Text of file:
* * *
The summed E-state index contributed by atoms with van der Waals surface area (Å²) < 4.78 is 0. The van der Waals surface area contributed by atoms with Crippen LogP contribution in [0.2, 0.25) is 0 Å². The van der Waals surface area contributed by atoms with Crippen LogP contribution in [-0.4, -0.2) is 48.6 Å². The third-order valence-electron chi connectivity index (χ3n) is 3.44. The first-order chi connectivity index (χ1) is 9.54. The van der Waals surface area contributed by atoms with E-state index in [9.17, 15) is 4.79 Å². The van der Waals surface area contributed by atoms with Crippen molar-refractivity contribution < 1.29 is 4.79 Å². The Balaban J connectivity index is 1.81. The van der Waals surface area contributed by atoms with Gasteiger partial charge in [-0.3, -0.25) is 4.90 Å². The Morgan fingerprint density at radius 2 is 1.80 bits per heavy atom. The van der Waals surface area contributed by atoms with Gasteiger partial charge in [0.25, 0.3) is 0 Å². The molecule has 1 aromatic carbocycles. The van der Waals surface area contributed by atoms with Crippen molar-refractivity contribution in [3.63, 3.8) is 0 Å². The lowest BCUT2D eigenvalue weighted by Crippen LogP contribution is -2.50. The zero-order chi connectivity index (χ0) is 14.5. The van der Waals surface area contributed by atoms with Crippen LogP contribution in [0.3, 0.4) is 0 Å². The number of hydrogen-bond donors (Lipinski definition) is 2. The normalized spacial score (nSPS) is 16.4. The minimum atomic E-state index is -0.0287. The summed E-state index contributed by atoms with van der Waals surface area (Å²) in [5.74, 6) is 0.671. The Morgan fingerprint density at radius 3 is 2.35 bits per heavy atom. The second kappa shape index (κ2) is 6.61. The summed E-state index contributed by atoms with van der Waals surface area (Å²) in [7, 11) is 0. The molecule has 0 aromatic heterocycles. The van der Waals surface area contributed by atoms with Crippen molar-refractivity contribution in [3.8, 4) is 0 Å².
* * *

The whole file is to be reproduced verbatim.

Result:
The summed E-state index contributed by atoms with van der Waals surface area (Å²) < 4.78 is 0. The van der Waals surface area contributed by atoms with Crippen LogP contribution in [0.2, 0.25) is 0 Å². The van der Waals surface area contributed by atoms with Crippen LogP contribution in [-0.4, -0.2) is 48.6 Å². The third-order valence-electron chi connectivity index (χ3n) is 3.44. The first-order chi connectivity index (χ1) is 9.54. The van der Waals surface area contributed by atoms with E-state index in [9.17, 15) is 4.79 Å². The van der Waals surface area contributed by atoms with Crippen molar-refractivity contribution < 1.29 is 4.79 Å². The Balaban J connectivity index is 1.81. The van der Waals surface area contributed by atoms with Gasteiger partial charge in [-0.3, -0.25) is 4.90 Å². The Morgan fingerprint density at radius 2 is 1.80 bits per heavy atom. The van der Waals surface area contributed by atoms with Gasteiger partial charge in [0.25, 0.3) is 0 Å². The molecule has 1 aromatic carbocycles. The van der Waals surface area contributed by atoms with Crippen molar-refractivity contribution in [3.63, 3.8) is 0 Å². The lowest BCUT2D eigenvalue weighted by Crippen LogP contribution is -2.50. The zero-order chi connectivity index (χ0) is 14.5. The van der Waals surface area contributed by atoms with Crippen LogP contribution in [0.3, 0.4) is 0 Å². The number of hydrogen-bond donors (Lipinski definition) is 2. The normalized spacial score (nSPS) is 16.4. The minimum atomic E-state index is -0.0287. The summed E-state index contributed by atoms with van der Waals surface area (Å²) in [5.74, 6) is 0.671. The Morgan fingerprint density at radius 3 is 2.35 bits per heavy atom. The second kappa shape index (κ2) is 6.61. The summed E-state index contributed by atoms with van der Waals surface area (Å²) in [7, 11) is 0. The molecule has 0 aromatic heterocycles. The van der Waals surface area contributed by atoms with Crippen molar-refractivity contribution in [3.8, 4) is 0 Å².